Originally Posted by Manach
For this period I'd rely on the historian Michael Burleigh who wrote about this in books such as Age of Terror. He focuses in on the how the state used violence to ensure ideological uniformity and crush dissent. His accounts of the massarces in Western France that encompassed even those suspected of supporting the old regime and the methods of used, mass drownings, are chilling. He traces the lineage of the French revolution through subseqient eras with this being the template.
In the Vendee, didn’t the revolutionary commander say he would “burn everything” and “exterminate” all “rebels”?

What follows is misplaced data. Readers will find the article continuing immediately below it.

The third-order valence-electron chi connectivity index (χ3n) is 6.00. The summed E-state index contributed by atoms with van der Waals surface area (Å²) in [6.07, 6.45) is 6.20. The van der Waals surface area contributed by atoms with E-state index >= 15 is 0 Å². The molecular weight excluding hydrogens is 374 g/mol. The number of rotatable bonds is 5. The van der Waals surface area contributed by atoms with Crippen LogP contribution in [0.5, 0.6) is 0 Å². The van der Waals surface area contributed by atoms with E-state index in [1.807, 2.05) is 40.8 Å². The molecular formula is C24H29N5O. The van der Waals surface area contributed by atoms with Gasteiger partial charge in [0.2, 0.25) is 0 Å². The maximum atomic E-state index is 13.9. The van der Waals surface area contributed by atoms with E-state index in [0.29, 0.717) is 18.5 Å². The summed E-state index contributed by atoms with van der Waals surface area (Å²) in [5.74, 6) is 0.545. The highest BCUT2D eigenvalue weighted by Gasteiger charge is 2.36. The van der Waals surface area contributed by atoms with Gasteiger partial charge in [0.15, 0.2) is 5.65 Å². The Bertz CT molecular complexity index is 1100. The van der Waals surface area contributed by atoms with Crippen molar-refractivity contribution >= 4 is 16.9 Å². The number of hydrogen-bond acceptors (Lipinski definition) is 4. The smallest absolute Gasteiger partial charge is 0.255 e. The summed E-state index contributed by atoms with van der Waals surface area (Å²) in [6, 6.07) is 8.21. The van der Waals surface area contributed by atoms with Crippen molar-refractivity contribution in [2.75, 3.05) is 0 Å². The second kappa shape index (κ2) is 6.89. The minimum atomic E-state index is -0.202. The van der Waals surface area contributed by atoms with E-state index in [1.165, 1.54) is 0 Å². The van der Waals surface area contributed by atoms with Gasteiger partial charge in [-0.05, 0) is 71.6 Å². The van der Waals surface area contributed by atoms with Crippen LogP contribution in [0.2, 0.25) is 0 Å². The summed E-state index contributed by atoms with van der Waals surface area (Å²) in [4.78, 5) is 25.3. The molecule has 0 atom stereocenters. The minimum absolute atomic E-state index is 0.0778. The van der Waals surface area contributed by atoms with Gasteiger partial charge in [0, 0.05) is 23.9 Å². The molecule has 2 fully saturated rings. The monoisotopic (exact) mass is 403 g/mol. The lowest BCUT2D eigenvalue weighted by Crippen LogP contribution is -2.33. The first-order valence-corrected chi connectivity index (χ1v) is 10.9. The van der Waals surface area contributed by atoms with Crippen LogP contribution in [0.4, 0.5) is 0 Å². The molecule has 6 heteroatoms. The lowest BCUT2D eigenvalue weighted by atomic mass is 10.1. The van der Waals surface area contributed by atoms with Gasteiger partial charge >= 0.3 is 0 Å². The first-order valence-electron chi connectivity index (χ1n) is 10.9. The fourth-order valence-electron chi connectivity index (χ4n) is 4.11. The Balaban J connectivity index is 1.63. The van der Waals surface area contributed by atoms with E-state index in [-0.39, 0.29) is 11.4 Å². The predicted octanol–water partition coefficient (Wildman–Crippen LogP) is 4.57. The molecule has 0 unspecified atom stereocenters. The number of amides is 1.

The idea of a “genocide” of Royalists is hotly debated and contested though.
One similarity with 20th century totalitarian regimes, is the idea that to reach the promised land and create an ideal place for all, they have to exterminate any opposition in its path.
Robspierre’s buddy Saint-Just has a lot of quotes like this: “The vessel of the Revolution can arrive in port only on a sea reddened with torrents of blood.”
“ You have to punish not only the traitors, but even those who are indifferent; you have to punish whoever is passive in the republic, and who does nothing for it"
"a nation generates itself only upon heaps of corpses“.
“ In every Revolution a dictator is needed to save the state by force, or censors to save it by virtue.”